WASHINGTON, Jan. 28 — A federal grand jury in Mobile, Ala., today returned a 28-count indictment against three individuals for conspiring to falsely label, smuggle and misbrand more than 325,000 pounds of seafood in order to avoid paying tariffs and defraud customers, the Justice Department announced.
According to the indictment, Karen L. Blyth of Paradise Valley, Ariz., was the co-owner and president of two companies, CSE Inc., in Phoenix and RF Inc., in Pensacola, Fla., that traded in a variety of seafood products. David H. M. Phelps of Scottsdale, Ariz., co-owned CSE and RF and served as a vice president. John J. Popa of Pensacola, co-owned RF with Blyth and Phelps and served as the company’s vice president.
The indictment alleges that the three used CSE to supply RF, among others, with falsely labeled fish that were in turn sold to RF’s customers in Alabama and the Florida panhandle. RF sold the mislabeled seafood and substituted cheaper product for more expensive seafood. As part of the conspiracy, the three caused the fish from the boxes that were correctly labeled to be removed and placed into boxes that bore no description or falsely labeled the fish.
Blyth and Phelps also arranged for CSE to purchase hundreds of thousands of pounds of frozen fillets of catfish through a company in Vietnam knowing that the catfish would be mislabeled to avoid import tariffs. A January 2003 anti-dumping tariff was placed on all imports of Vietnamese catfish into the United States because the Vietnamese catfish was being marketed at a significantly lower price than was market rate at the time. That initial anti-dumping order imposed a duty of up to 63.88 percent on fish subject to the order.
In order to do this, the two provided the Vietnamese company false shipping labels and generated purchase orders and other false documentation to conceal the product. Blyth, Phelps and Popa then had RF purchase the falsely labeled fish in small increments from CSE to sell to its Alabama and Florida customers.
Specifically, Blyth, Phelps and Popa were charged with conspiracy to:
falsely label fish and shellfish, including a type of catfish commonly called basa, swai or sutchi; Lake Victoria perch; grouper; oysters and shrimp, in violation of the Lacey Act;
receive, buy, sell and transport merchandise after importation, specifically frozen fillets of fish of the genus Pangasius, a type of catfish, commonly called basa, swai and sutchi, knowing it to have been imported contrary to law; and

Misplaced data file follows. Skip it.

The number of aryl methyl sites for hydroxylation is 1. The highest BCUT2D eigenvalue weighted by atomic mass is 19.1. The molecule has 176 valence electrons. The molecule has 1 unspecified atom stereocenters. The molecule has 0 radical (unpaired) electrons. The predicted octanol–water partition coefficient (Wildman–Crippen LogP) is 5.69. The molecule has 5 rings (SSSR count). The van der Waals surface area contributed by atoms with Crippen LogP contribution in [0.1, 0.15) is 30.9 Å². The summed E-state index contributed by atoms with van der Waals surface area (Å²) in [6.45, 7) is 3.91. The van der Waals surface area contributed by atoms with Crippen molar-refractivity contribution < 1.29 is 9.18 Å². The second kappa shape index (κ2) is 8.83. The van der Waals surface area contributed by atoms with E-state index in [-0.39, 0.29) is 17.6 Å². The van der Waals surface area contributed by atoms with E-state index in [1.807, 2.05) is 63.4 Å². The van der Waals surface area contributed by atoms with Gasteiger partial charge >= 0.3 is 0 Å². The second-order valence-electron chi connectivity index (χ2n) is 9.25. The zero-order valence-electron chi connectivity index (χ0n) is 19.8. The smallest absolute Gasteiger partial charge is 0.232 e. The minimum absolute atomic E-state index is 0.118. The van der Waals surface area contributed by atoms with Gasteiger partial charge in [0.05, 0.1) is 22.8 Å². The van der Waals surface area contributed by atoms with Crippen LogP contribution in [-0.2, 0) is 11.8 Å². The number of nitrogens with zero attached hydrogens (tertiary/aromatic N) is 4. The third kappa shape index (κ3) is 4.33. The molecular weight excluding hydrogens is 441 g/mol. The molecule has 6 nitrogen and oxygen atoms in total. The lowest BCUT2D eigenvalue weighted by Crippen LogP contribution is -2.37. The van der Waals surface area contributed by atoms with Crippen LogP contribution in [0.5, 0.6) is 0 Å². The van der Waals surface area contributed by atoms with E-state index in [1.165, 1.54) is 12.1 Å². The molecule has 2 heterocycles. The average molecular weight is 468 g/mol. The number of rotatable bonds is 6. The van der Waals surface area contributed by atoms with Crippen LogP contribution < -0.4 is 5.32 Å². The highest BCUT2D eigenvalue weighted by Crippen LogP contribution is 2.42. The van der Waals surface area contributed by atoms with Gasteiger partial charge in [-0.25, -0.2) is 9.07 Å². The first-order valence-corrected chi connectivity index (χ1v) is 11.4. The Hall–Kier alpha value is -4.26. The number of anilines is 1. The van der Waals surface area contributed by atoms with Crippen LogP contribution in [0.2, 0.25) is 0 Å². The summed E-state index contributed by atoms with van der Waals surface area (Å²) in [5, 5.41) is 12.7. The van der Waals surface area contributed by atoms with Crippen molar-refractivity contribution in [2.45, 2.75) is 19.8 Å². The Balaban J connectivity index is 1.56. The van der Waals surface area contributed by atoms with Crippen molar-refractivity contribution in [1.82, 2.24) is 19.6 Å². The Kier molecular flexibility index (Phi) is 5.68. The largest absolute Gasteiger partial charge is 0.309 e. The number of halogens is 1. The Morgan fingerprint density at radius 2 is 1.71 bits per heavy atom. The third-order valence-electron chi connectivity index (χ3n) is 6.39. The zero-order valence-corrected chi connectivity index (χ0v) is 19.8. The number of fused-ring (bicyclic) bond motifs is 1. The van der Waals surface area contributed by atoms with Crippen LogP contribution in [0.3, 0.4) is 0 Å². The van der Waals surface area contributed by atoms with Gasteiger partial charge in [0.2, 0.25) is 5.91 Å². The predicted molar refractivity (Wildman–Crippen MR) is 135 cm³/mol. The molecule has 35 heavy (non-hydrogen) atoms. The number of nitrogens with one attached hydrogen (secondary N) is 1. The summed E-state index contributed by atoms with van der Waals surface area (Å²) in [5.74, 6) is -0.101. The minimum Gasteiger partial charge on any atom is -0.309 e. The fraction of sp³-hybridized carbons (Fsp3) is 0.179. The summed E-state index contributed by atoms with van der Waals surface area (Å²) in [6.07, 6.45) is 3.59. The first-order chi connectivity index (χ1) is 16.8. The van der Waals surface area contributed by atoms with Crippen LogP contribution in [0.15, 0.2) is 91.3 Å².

misbrand seafood products, including a type of catfish commonly called basa, swai or sutchi, Lake Victoria perch, grouper, oysters, and shrimp sold in interstate commerce with the intent to defraud and mislead. The charge describes over 325,000 pounds of falsely labeled seafood involved in a conspiracy spanning from Jan. 1, 2004, to Nov. 8, 2006.
Blyth and Phelps were also charged with six felony counts of false labeling of approximately 283,500 pounds of imported Pangasius fillet, a type of catfish, as sole, in violation of the Lacey Act; two felony counts of the receipt, sale, and transportation of this falsely labeled fish, which was imported falsely labeled and without applicable tariffs having been paid; and one felony count of misbranding of this catfish as sole.
In addition, Blyth, Phelps, and Popa were charged with:
one felony count of falsely labeling and purchasing or selling approximately 34,100 pounds of imported catfish fillet as sole, in violation of the Lacey Act.
one felony count of the receipt, sale and transportation of this falsely labeled fish, which was imported contrary to law; and one felony count of misbranding of this fish as sole;
two felony counts for purchasing and creating false labels describing approximately 2,800 pounds of imported Pangasius fillet as grouper; and one felony count for misbranding this fish as grouper;
five felony counts of falsely labeling and selling to customers in southern Alabama and the Florida panhandle region approximately 18,350 pounds of an imported catfish as grouper and sole, in violation of the Lacey Act; and two felony counts of misbranding of this catfish as grouper and sole;
three felony counts of falsely labeling and selling Lake Victoria perch as grouper and/or snapper to customers in Alabama and the Florida panhandle region, in violation of the Lacey Act, and one felony count for the misbranding of this falsely labeled fish.
Finally, Popa was charged with three felony counts of falsely labeling live and shucked oysters in violation of the Lacey Act, resulting from his changing the harvest date on the oyster tags and labels to falsely indicate a more recent harvest date.
An indictment is merely an accusation, and a defendant is presumed innocent unless and until proven guilty in a court of law.
The maximum penalty for each smuggling count is up to 20 years in prison and a $250,000 fine. The maximum penalty for each violation of the Lacey Act includes up to five years in prison and a $250,000 fine. The maximum penalty for each misbranding count includes up to three years in prison and a $250,000 fine.
The case was investigated by the National Oceanic and Atmospheric Administration, Office of Law Enforcement; the Department of Homeland Security, Immigration and Customs Enforcement; the U.S. Air Force Office of Special Investigations; the Department of Defense, Defense Criminal Investigative Service. The case is being prosecuted by the Environmental Crimes Section of the Department of Justice and the U.S. Attorney’s Office for the Southern District of Alabama.
Source: U.S. Department of Justice